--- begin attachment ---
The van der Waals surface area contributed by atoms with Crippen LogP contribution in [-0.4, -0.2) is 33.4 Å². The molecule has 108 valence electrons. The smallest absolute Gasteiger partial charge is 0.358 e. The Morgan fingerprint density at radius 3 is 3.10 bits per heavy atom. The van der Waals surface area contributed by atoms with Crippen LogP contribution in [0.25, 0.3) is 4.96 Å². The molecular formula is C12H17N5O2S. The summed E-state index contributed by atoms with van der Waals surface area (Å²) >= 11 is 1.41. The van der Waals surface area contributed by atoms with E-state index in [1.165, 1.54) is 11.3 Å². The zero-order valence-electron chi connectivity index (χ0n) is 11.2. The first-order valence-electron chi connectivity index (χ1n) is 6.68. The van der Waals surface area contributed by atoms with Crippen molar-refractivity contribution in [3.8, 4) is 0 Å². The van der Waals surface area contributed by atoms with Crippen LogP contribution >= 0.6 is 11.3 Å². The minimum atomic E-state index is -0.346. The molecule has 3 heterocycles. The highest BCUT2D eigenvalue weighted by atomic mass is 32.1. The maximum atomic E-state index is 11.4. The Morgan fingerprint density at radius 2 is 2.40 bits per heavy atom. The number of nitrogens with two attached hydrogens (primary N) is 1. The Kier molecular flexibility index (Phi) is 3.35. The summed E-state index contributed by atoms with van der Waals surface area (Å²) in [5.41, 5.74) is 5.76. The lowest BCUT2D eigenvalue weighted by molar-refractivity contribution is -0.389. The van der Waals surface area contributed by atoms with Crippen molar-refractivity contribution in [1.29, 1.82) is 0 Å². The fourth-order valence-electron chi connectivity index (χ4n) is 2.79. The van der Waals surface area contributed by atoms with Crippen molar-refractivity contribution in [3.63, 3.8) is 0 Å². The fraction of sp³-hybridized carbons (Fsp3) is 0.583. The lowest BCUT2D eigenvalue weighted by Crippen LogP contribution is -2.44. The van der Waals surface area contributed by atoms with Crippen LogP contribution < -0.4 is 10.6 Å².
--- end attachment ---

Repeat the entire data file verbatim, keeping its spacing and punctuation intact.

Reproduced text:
The van der Waals surface area contributed by atoms with Crippen LogP contribution in [-0.4, -0.2) is 33.4 Å². The molecule has 108 valence electrons. The smallest absolute Gasteiger partial charge is 0.358 e. The Morgan fingerprint density at radius 3 is 3.10 bits per heavy atom. The van der Waals surface area contributed by atoms with Crippen LogP contribution in [0.25, 0.3) is 4.96 Å². The molecular formula is C12H17N5O2S. The summed E-state index contributed by atoms with van der Waals surface area (Å²) >= 11 is 1.41. The van der Waals surface area contributed by atoms with E-state index in [1.165, 1.54) is 11.3 Å². The zero-order valence-electron chi connectivity index (χ0n) is 11.2. The first-order valence-electron chi connectivity index (χ1n) is 6.68. The van der Waals surface area contributed by atoms with Crippen molar-refractivity contribution in [3.8, 4) is 0 Å². The van der Waals surface area contributed by atoms with Crippen LogP contribution >= 0.6 is 11.3 Å². The minimum atomic E-state index is -0.346. The molecule has 3 heterocycles. The highest BCUT2D eigenvalue weighted by atomic mass is 32.1. The maximum atomic E-state index is 11.4. The Morgan fingerprint density at radius 2 is 2.40 bits per heavy atom. The number of nitrogens with two attached hydrogens (primary N) is 1. The Kier molecular flexibility index (Phi) is 3.35. The summed E-state index contributed by atoms with van der Waals surface area (Å²) in [5.41, 5.74) is 5.76. The lowest BCUT2D eigenvalue weighted by molar-refractivity contribution is -0.389. The van der Waals surface area contributed by atoms with Crippen molar-refractivity contribution in [1.29, 1.82) is 0 Å². The fourth-order valence-electron chi connectivity index (χ4n) is 2.79. The van der Waals surface area contributed by atoms with Crippen molar-refractivity contribution in [3.63, 3.8) is 0 Å². The fraction of sp³-hybridized carbons (Fsp3) is 0.583. The lowest BCUT2D eigenvalue weighted by Crippen LogP contribution is -2.44. The van der Waals surface area contributed by atoms with Crippen LogP contribution < -0.4 is 10.6 Å².